Creative encounters save us from projected senses of superiority, tragic blind spots, and the logic of normativity. It is criminal to be too cautious when our vision for a better world requires the creative encounters of other shores—people, ideas, values, and practices unaligned with what we hold to be absolute. Emmanuel Levinas says we know God—the sacred—when we encounter the face of the other. He writes, ‘The face is the other who asks me not to let him die alone, as if to do so were to become an accomplice in his death.’ The face of the other demands that we do more and be more for the ones who are not us. Through the face of the other, God invites us into a binding community of love. Life-enhancing beauty emanates from the faces of others. The struggling moral health depends on our courage to see the other, to stare at the face of the other and find transcendence in difference.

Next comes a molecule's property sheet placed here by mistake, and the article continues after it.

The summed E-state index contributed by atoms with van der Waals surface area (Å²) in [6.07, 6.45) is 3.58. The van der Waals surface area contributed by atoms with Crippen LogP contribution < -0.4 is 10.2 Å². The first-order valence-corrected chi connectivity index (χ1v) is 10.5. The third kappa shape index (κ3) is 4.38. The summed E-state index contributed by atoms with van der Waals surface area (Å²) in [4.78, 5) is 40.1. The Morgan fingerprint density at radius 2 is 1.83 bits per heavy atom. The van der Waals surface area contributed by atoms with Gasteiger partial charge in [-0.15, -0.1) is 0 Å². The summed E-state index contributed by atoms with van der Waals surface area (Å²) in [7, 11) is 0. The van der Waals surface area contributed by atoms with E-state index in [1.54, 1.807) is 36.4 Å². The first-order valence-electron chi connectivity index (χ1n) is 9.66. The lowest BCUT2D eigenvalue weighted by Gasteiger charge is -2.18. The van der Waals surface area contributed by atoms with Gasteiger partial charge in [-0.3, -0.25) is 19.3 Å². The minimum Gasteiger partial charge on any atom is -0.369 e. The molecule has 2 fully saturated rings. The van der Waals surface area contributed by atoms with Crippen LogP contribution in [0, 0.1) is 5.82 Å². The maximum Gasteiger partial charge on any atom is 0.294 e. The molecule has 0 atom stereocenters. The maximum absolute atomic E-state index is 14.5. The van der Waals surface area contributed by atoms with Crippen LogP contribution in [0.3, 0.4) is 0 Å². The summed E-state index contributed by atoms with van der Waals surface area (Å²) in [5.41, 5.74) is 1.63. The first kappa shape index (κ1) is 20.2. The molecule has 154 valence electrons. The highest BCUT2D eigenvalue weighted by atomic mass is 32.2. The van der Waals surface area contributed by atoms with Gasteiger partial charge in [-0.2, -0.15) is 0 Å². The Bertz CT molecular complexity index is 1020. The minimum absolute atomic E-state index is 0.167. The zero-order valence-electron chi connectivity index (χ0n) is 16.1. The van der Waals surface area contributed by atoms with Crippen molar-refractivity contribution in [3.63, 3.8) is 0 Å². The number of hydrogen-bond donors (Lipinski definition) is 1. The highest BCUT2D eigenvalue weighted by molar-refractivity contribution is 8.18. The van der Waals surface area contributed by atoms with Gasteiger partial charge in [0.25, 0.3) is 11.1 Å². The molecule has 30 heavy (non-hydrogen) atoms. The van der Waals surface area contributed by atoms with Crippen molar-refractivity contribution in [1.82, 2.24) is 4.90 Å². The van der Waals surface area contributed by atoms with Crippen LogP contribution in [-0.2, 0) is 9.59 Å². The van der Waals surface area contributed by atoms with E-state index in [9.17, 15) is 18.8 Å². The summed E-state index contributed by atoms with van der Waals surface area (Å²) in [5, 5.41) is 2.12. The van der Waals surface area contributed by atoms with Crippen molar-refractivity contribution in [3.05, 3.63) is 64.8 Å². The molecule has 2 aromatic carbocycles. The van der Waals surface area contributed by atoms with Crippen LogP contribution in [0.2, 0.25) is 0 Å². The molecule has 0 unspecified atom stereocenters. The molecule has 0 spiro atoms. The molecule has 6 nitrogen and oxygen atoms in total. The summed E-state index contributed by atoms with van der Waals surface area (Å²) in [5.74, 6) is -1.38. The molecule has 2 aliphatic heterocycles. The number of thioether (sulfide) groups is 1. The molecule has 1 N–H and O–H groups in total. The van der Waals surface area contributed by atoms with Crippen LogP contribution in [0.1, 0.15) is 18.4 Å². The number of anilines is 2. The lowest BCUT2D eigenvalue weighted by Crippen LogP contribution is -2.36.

There are many ways in which we can seclude ourselves on the shores of safety and sameness. World Refugee Day challenges this. As political leaders tell refugees, ‘do not come’, the stories of courageous, organised resistance to the past oppressors bear repeating. The efforts of a French pastor can serve as one example. André Trocmé was trouble for those favouring war and violence. During World War ll, he was sent to a remote parish in the French mountains because of his pacifist views. When France was invaded, Trocmé discovered he was in a unique position to join the international network of people resisting the Nazis and Jewish persecution. With his wife and others in the village, they created a series of safe houses for fleeing Jews. On arrival they were welcomed into homes as if they were family members. Children were enrolled under false names in local schools. When the authorities realised what was happening, the gendarmes were sent to search the village. When asked for a list of Jews, Trocmé replied, ‘We do not know what a Jew is. We only know (men).’ Between 1940-1945, the village saved the lives of an estimated 3,500-5,000 Jewish refugees.